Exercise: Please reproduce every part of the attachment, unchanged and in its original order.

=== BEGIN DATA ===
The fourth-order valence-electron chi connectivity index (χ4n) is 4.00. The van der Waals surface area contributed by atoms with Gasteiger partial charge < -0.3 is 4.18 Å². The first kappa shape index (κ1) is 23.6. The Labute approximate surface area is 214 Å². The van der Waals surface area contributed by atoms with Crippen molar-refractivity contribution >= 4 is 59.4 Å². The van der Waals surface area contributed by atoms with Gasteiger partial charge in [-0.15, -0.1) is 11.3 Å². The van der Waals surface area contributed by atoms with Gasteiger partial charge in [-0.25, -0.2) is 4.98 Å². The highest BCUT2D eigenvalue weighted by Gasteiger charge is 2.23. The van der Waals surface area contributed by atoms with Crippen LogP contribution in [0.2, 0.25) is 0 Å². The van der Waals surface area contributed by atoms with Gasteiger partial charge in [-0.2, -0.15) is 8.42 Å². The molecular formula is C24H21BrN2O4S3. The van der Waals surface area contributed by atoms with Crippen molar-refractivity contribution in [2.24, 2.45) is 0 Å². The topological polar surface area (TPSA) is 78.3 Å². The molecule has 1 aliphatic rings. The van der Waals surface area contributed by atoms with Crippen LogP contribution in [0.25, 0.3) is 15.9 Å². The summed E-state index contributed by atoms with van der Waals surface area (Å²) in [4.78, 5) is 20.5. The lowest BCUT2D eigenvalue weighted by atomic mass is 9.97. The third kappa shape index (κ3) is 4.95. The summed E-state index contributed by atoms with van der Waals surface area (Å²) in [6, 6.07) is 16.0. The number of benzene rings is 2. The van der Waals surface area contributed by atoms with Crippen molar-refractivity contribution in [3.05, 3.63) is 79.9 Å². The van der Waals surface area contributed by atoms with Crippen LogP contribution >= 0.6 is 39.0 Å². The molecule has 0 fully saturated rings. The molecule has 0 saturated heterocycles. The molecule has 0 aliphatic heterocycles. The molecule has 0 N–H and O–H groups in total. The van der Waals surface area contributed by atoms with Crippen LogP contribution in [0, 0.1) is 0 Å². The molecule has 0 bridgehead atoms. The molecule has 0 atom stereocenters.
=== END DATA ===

The fourth-order valence-electron chi connectivity index (χ4n) is 4.00. The van der Waals surface area contributed by atoms with Gasteiger partial charge < -0.3 is 4.18 Å². The first kappa shape index (κ1) is 23.6. The Labute approximate surface area is 214 Å². The van der Waals surface area contributed by atoms with Crippen molar-refractivity contribution >= 4 is 59.4 Å². The van der Waals surface area contributed by atoms with Gasteiger partial charge in [-0.15, -0.1) is 11.3 Å². The van der Waals surface area contributed by atoms with Gasteiger partial charge in [-0.25, -0.2) is 4.98 Å². The highest BCUT2D eigenvalue weighted by Gasteiger charge is 2.23. The van der Waals surface area contributed by atoms with Crippen LogP contribution in [0.2, 0.25) is 0 Å². The van der Waals surface area contributed by atoms with Gasteiger partial charge in [-0.2, -0.15) is 8.42 Å². The molecular formula is C24H21BrN2O4S3. The van der Waals surface area contributed by atoms with Crippen molar-refractivity contribution in [2.24, 2.45) is 0 Å². The topological polar surface area (TPSA) is 78.3 Å². The molecule has 1 aliphatic rings. The van der Waals surface area contributed by atoms with Crippen LogP contribution in [0.25, 0.3) is 15.9 Å². The summed E-state index contributed by atoms with van der Waals surface area (Å²) in [4.78, 5) is 20.5. The lowest BCUT2D eigenvalue weighted by atomic mass is 9.97. The third kappa shape index (κ3) is 4.95. The summed E-state index contributed by atoms with van der Waals surface area (Å²) in [6, 6.07) is 16.0. The number of benzene rings is 2. The van der Waals surface area contributed by atoms with Crippen molar-refractivity contribution in [3.05, 3.63) is 79.9 Å². The van der Waals surface area contributed by atoms with Crippen LogP contribution >= 0.6 is 39.0 Å². The molecule has 0 fully saturated rings. The molecule has 0 saturated heterocycles. The molecule has 0 aliphatic heterocycles. The molecule has 0 N–H and O–H groups in total. The van der Waals surface area contributed by atoms with Crippen LogP contribution in [0, 0.1) is 0 Å². The molecule has 0 bridgehead atoms. The molecule has 0 atom stereocenters.